The UK’s biggest power cut in more than a decade has set alarm bells ringing – and the peal is being heard far beyond the immediate causes of the episode.
The UK Government has ordered an inquiry. So too has Ofgem, in the light of National Grid’s preliminary report, which suggested lightning triggered events that hit a million homes in England and brought hundreds of trains to a halt.
A bolt of awareness has hit government. Security of supply is not guaranteed and the
public is less interested in why things went wrong than in holding accountable those entrusted with keeping the lights on.
Power was lost from two generators – one at Little Barford gas plant and Hornsea One offshore wind farm. That took 5% out of the system. Power was quickly restored but it took hours to get trains going.
Whatever the explanation, there is good reason for a much wider ranging assessment of how resilient our power network is and, critically, is likely to become.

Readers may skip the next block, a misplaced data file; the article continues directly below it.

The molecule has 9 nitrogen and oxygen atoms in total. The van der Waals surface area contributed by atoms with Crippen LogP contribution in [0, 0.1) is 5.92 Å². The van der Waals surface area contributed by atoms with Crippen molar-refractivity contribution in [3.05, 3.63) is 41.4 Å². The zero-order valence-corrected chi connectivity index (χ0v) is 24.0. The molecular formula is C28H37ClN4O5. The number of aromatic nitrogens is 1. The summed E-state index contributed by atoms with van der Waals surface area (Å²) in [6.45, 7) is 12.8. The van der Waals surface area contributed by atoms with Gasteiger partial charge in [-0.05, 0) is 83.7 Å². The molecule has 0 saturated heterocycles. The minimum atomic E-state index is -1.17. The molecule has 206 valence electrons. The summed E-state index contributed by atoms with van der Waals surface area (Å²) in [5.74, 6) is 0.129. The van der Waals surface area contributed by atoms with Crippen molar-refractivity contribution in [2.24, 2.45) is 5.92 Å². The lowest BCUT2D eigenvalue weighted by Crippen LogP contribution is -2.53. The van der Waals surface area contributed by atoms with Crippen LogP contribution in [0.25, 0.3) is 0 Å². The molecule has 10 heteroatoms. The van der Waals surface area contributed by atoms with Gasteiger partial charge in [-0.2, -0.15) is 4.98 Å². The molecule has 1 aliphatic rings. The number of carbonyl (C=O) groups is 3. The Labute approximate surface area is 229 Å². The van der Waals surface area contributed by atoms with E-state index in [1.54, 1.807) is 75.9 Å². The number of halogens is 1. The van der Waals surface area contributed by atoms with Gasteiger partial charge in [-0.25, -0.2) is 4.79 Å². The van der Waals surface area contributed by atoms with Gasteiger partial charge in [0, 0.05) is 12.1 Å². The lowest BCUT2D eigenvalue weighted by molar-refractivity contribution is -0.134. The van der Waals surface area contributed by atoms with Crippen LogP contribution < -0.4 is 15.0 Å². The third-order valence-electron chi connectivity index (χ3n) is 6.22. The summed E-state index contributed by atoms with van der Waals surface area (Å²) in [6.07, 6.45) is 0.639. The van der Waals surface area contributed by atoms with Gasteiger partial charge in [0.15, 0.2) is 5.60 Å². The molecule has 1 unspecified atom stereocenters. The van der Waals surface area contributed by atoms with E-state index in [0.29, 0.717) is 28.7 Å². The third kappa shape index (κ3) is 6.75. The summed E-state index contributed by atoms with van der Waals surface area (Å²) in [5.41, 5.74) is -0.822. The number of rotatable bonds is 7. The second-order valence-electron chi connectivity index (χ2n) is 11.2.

It is ironic that the question of intermittency from renewables is back on the political agenda since the August 9 episode as, whatever the reason for Hornsea One’s outage, it wasn’t lack of wind.
That is why it is essential to ask wider questions about resilience. Do we have enough power to cope when the wind does not blow and the sun does not shine?
The pace of change is rapid and – if I may be so immodest – a tribute to policies pursued in the early part of last decade. Incentivising renewables generation was crucial.
A decade ago, coal plants generated a third of the UK’s electricity, but in the first half of 2019, it was only 3% and, on 18 days, nothing at all.
I’m writing this on a windy day and a check on the Gridwatch site confirms the pattern – 29% of the UK’s electricity is coming from wind. Gas is at 36%, nuclear at 19% and coal at just 2%. Most of the rest is imported via interconnectors.
However, when the wind is not blowing, there still has to be enough back-up. That is the real resilience issue the UK grid faces.